Insights: Mentor and adviser networks can be huge helps for sharing advice, new innovations and critical introductions. Create a formal network of advisers for start-ups, organized by the different stages an idea goes through in order to scale.

TEDActive Urbanization Project:
Question: How do we better manage energy consumption in the city of the future?

“One way to better manage energy is to help people understand how much energy they are using in real time and to make sure the units are quantities that people understand. For example, a meter in the shower can show you how many 8 oz glasses of water you are using as you shower. — Miriam Stone

Conversations: The Urbanization Project began their journey on site with a visit to a wind farm in Palm Springs, where the group was shocked to discover that the huge expanse of 3800 turbines were not enough to power the city of Palm Springs. As attendees began to realize the massive efforts behind producing energy, the first question they sought to answer was “What stops you from saving energy?” They identified four categories of barriers to saving energy: convenience and habit; lack of education and awareness; prohibitive costs; and inefficient solutions. Overcoming these barriers can be difficult, and a key finding was that those who do, take great pride in their energy efficient solutions.
Insights: Build energy-efficient homes to reduce barriers of effort. If low-income housing were constructed to reduce energy use, this demographic that suffers from less educational opportunity and prohibitive costs would have a greater opportunity to conserve energy.

TEDActive Health Project:
Question: How can we use collective wisdom around health to improve quality of life?

“I feel that I am my own and my children’s best advocate. I have to do research and decide if I agree with the care we are being provided. — Chris Schranz Bayer

Conversations: The TEDActive Health Project began their journey in Palm Springs by surveying everyone to discover where people go for wise advice about health. Answers were hugely diverse, ranging from Google to Mom. However, one general insight stood out — the decision of where to go for information was largely based on trust. People also expressed fear about losing objectivity, thinking that too many opinions might cause them to lose their own perspective.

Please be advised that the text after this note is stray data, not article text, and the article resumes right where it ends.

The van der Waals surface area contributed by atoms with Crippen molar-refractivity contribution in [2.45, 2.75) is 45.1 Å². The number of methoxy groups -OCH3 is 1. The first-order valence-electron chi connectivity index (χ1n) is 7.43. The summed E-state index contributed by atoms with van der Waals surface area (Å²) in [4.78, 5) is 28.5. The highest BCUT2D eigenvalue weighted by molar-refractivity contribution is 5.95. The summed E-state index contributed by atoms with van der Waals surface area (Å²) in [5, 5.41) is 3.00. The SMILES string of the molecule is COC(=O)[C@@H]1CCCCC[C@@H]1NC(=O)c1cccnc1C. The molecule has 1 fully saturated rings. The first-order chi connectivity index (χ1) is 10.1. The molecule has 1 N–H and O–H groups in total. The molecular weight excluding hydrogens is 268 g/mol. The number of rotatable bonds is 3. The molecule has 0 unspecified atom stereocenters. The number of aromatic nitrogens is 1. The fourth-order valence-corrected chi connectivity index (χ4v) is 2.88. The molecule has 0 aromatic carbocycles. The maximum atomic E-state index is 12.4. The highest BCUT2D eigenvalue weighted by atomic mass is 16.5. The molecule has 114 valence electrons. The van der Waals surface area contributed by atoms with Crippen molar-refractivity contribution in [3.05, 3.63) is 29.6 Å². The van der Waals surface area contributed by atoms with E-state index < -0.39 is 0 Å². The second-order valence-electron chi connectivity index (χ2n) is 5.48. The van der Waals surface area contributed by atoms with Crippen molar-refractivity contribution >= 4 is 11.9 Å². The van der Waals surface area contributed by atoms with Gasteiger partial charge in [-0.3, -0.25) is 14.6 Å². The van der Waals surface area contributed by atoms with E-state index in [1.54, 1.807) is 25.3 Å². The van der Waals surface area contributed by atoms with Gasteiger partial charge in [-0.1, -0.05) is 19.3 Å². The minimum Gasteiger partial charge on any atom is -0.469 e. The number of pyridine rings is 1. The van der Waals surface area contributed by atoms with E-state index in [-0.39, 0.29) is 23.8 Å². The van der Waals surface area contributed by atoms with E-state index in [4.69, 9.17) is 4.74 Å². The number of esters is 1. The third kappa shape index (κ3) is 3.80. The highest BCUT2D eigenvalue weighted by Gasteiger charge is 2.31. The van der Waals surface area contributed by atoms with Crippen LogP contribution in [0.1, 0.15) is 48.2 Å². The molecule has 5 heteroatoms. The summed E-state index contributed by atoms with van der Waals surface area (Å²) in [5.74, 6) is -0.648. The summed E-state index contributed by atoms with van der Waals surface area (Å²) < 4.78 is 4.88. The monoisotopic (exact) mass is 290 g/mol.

Insights: Create a health calculator — a device that allows people to see how creating healthier habits might affect their lives. For example, help someone visualize how quitting smoking today instead of quitting a month from today might affect their life.

TEDActive Color Project:
Question: How can we use color as an effective tool?

“What if computer keyboards were colorized and we typed in color? Could our brains adjust to learning how to read color as well as we naturally read the alphabet? Think how different today’s media would look…the written language of color. — Betsy Solfisburg Quinn

Conversations: The Color Project began their journey in Palm Springs with a bike ride to local thrift stores, where everyone committed to exploring new colors they normally wouldn’t wear. This prompted the question: What are personal, political and social influences that form our relationship to color? On the second day, the group shared ideas on how color might be used in businesses and organizations. How can color amplify an idea? How might color build a team? Can color give confidence to those who don’t believe they are creative?
Insights: Color can demonstrate a set of beliefs, but this changes with culture. For example, green used to represent financial services, but is now typically associated with the sustainability movement.

For more info on the Projects, please visit the official TEDActive 2012 Project page.